Introducing Iyengar Yoga at Artemis
I am very excited to be introducing Iyengar yoga classes here at Artemis Yoga. You may not have even known it but Iyengar yoga already has been seen here with the ever present props and the rope wall which stem from the tradition. While many of the teachers here study regularly with senior master Iyengar teachers in the Boston area, I am thrilled to welcome two Certified Iyengar teachers, Mary Wixted and Rahel Wasserfall to our roster of instructors. To help explain a bit about the style, I put together this FAQ and if you have other questions, drop me a line (firstname.lastname@example.org) or stop by the studio.
What is Iyengar Yoga?
Iyengar yoga is a widely practiced form of yoga based on the teachings of B.K.S Iyengar. B.K.S Iyengar is credited with bringing yoga to the West and is considered a pioneer of yoga. After practicing for nearly 80 years starting as a young teen recovering from illness, he developed a method that brings acute attention to both the postures and the breath work and ultimately to one’s own body. Prior to his death in 2014 at the age of 95, I was fortunate to see him speak in Boston during his 2005 Light on Life book tour, which is a wonderful read that I often reference in class, and it was most inspiring to listen firsthand to how yoga influenced his life. An earlier book, Light on Yoga, published in 1966, is often considered a classic for learning modern yoga poses and breathing techniques.
How would you describe Iyengar yoga?
This method teaches classical yoga poses with a deliberate emphasis on alignment and awareness of the student to his or her own body. I would say a hallmark is the ability to make each pose accessible to each student through the use of props and for students to have a curiosity about their own bodies. Additionally Iyengar Certified Teachers must complete a rigorous tiered certification and assessment program to earn the credential. We are fortunate at Artemis to have two Certified Iyengar Teachers joining us, Mary Wixted and Rahel Wassefall.
How does this class differ from a Flow or Vinyasa class?
In general, you will find the poses of the two classes to be familiar but the structure and sequencing to be different. While both styles instruct with an attention to alignment, Iyengar teachers introduce postures in a sequence of teaching that emphasizes optimal body alignment and individualized adjustment to build strength and flexibility in each student. You may find that poses are held longer and explored with a variety of props more than in a flow class. In a flow class you will generally move fluidly from pose to pose with sun salutations as a regular component. Iyengar classes are also known for teaching inversions in an accessible and safe manner, for example the use of blankets to support the neck in a shoulderstand. And yet these distinctions are not always so black and white and many of our flow-trained teachers at Artemis Yoga have studied the Iyengar method or trained with Iyengar instructors for many years and thus their own teaching is influenced by the method as well.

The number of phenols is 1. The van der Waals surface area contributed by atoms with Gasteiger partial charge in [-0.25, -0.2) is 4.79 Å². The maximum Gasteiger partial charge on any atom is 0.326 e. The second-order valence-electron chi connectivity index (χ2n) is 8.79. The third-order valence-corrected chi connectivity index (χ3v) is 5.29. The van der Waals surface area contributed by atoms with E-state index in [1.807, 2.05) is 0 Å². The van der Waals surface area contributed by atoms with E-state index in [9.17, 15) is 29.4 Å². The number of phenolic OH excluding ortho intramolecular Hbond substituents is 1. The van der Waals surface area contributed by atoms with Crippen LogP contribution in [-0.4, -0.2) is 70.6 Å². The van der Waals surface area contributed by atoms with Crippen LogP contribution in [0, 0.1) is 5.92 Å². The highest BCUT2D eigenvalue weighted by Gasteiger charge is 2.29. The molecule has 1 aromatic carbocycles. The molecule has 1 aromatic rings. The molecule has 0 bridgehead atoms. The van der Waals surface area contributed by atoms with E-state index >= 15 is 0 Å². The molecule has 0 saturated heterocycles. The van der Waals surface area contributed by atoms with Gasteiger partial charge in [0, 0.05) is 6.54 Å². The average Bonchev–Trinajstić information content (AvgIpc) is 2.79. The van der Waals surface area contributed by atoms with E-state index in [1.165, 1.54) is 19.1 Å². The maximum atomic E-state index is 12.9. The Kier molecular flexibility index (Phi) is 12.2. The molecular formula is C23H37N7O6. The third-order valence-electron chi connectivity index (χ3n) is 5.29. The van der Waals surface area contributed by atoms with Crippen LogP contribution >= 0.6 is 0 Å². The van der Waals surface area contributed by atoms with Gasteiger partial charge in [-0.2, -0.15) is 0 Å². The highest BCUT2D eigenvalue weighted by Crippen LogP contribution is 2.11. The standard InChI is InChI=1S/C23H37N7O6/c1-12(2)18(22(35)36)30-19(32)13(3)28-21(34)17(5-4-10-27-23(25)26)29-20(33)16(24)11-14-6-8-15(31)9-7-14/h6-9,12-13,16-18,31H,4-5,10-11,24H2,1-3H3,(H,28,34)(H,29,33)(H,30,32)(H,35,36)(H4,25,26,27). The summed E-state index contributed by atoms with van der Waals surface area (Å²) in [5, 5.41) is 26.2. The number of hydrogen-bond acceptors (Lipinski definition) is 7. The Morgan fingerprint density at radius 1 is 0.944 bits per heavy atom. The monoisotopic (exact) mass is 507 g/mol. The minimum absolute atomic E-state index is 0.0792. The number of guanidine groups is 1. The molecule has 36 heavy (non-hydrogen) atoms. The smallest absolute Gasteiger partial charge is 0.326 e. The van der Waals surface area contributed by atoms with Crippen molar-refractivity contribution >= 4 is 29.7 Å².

What level should I take?
Just like our Flow classes, the Iyengar classes at Artemis Yoga will have levels, Basic, Level 1 and Level 2 so that students may enter a class at a pace that is just right for you.
Who should take the Iyengar classes?
Everyone! Often people with injury enjoy the personal attention and adjustments of Iyengar trained instruction but really anyone can join an Iyengar class to learn and practice.
Should I take both types of classes?
Yes! Personally my Iyengar classes inform my flow-based and restorative practices and teaching style. You may find that you want to focus on one type of class but for others the variety is helpful. It is just like any other activity, some days you might want to read non-fiction and focus on a topic and other days you may find you like to immerse yourself in a good juicy novel. Both are good for the soul. Or for those who enjoy different forms of exercise, you could think of your Iyengar class as a day that you work with a trainer on body mechanics and strength building and the flow class as a day you work on cardio circuits and/or run or cycle with a meditative type of pace.
What is the current schedule of Iyengar classes?
I invite you to join Mary and Rahel in their classes:
- Sunday – 11am – 12:15pm – Level 1 Iyengar with Mary Wixted
- Monday – 5:30pm – 6:45pm – Basic – Iyengar Foundations with Rahel
- Tuesday – 6:00pm – 7:30pm – Level 2 Iyengar with Mary Wixted
- Thursday – 11am – 12:15pm – Level 1 Iyengar with Rahel
In closing, I found this New York Times article, What is so special about Iyengar yoga?, to be very informative and explanatory. So come on in and find out for yourself.